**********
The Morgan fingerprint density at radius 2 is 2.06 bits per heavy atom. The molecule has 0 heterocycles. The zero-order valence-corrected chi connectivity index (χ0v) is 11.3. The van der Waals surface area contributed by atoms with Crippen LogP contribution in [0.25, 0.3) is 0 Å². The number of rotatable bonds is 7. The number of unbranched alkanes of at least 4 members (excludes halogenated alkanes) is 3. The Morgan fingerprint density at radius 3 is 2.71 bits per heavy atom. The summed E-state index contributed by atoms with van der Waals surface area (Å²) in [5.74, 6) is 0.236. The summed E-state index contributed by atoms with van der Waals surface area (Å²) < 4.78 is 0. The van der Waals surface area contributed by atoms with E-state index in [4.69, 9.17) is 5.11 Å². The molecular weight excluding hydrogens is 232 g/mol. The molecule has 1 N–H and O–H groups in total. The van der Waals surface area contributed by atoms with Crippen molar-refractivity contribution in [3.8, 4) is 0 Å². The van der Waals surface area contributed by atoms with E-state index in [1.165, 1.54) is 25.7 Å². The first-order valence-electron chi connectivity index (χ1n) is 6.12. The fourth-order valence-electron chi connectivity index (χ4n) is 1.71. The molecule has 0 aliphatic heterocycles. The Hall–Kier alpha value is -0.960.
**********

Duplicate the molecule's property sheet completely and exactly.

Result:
The Morgan fingerprint density at radius 2 is 2.06 bits per heavy atom. The molecule has 0 heterocycles. The zero-order valence-corrected chi connectivity index (χ0v) is 11.3. The van der Waals surface area contributed by atoms with Crippen LogP contribution in [0.25, 0.3) is 0 Å². The number of rotatable bonds is 7. The number of unbranched alkanes of at least 4 members (excludes halogenated alkanes) is 3. The Morgan fingerprint density at radius 3 is 2.71 bits per heavy atom. The summed E-state index contributed by atoms with van der Waals surface area (Å²) in [5.74, 6) is 0.236. The summed E-state index contributed by atoms with van der Waals surface area (Å²) < 4.78 is 0. The van der Waals surface area contributed by atoms with E-state index in [4.69, 9.17) is 5.11 Å². The molecular weight excluding hydrogens is 232 g/mol. The molecule has 1 N–H and O–H groups in total. The van der Waals surface area contributed by atoms with Crippen molar-refractivity contribution in [3.8, 4) is 0 Å². The van der Waals surface area contributed by atoms with E-state index in [1.165, 1.54) is 25.7 Å². The first-order valence-electron chi connectivity index (χ1n) is 6.12. The fourth-order valence-electron chi connectivity index (χ4n) is 1.71. The molecule has 0 aliphatic heterocycles. The Hall–Kier alpha value is -0.960.